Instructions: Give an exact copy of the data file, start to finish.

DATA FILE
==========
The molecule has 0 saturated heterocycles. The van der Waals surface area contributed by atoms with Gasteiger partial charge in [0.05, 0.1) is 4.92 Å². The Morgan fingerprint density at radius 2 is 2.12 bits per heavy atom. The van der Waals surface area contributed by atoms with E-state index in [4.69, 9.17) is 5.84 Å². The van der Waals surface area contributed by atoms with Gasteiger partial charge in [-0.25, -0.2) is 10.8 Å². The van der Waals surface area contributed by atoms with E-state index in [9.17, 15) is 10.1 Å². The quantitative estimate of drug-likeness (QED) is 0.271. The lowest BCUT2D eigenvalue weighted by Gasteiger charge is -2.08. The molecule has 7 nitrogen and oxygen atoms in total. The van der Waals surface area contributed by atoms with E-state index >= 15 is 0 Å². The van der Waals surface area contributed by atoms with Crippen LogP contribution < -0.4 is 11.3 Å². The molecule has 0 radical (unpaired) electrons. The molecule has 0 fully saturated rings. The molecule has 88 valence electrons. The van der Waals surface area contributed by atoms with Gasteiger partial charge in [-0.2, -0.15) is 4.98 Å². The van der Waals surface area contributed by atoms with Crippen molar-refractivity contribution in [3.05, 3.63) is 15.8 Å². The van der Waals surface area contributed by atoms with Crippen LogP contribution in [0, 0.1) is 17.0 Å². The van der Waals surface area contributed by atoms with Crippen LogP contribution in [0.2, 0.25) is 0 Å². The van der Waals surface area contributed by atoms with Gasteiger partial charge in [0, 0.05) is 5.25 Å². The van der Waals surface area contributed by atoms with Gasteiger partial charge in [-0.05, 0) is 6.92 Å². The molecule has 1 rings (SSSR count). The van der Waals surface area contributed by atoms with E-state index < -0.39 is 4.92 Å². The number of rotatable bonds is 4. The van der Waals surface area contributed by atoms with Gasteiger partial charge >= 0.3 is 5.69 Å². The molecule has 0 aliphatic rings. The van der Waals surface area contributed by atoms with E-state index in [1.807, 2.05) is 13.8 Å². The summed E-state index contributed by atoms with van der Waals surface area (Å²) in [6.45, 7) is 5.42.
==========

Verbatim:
The molecule has 0 saturated heterocycles. The van der Waals surface area contributed by atoms with Gasteiger partial charge in [0.05, 0.1) is 4.92 Å². The Morgan fingerprint density at radius 2 is 2.12 bits per heavy atom. The van der Waals surface area contributed by atoms with E-state index in [4.69, 9.17) is 5.84 Å². The van der Waals surface area contributed by atoms with Gasteiger partial charge in [-0.25, -0.2) is 10.8 Å². The van der Waals surface area contributed by atoms with E-state index in [9.17, 15) is 10.1 Å². The quantitative estimate of drug-likeness (QED) is 0.271. The lowest BCUT2D eigenvalue weighted by Gasteiger charge is -2.08. The molecule has 7 nitrogen and oxygen atoms in total. The van der Waals surface area contributed by atoms with E-state index >= 15 is 0 Å². The van der Waals surface area contributed by atoms with Crippen LogP contribution < -0.4 is 11.3 Å². The molecule has 0 radical (unpaired) electrons. The molecule has 0 fully saturated rings. The molecule has 88 valence electrons. The van der Waals surface area contributed by atoms with Gasteiger partial charge in [-0.2, -0.15) is 4.98 Å². The van der Waals surface area contributed by atoms with Crippen molar-refractivity contribution in [3.05, 3.63) is 15.8 Å². The van der Waals surface area contributed by atoms with Crippen LogP contribution in [0, 0.1) is 17.0 Å². The van der Waals surface area contributed by atoms with Crippen LogP contribution in [0.2, 0.25) is 0 Å². The van der Waals surface area contributed by atoms with Gasteiger partial charge in [0, 0.05) is 5.25 Å². The van der Waals surface area contributed by atoms with Gasteiger partial charge in [-0.05, 0) is 6.92 Å². The molecule has 1 rings (SSSR count). The van der Waals surface area contributed by atoms with E-state index < -0.39 is 4.92 Å². The number of rotatable bonds is 4. The van der Waals surface area contributed by atoms with Gasteiger partial charge >= 0.3 is 5.69 Å². The molecule has 0 aliphatic rings. The van der Waals surface area contributed by atoms with E-state index in [1.807, 2.05) is 13.8 Å². The summed E-state index contributed by atoms with van der Waals surface area (Å²) in [6.45, 7) is 5.42.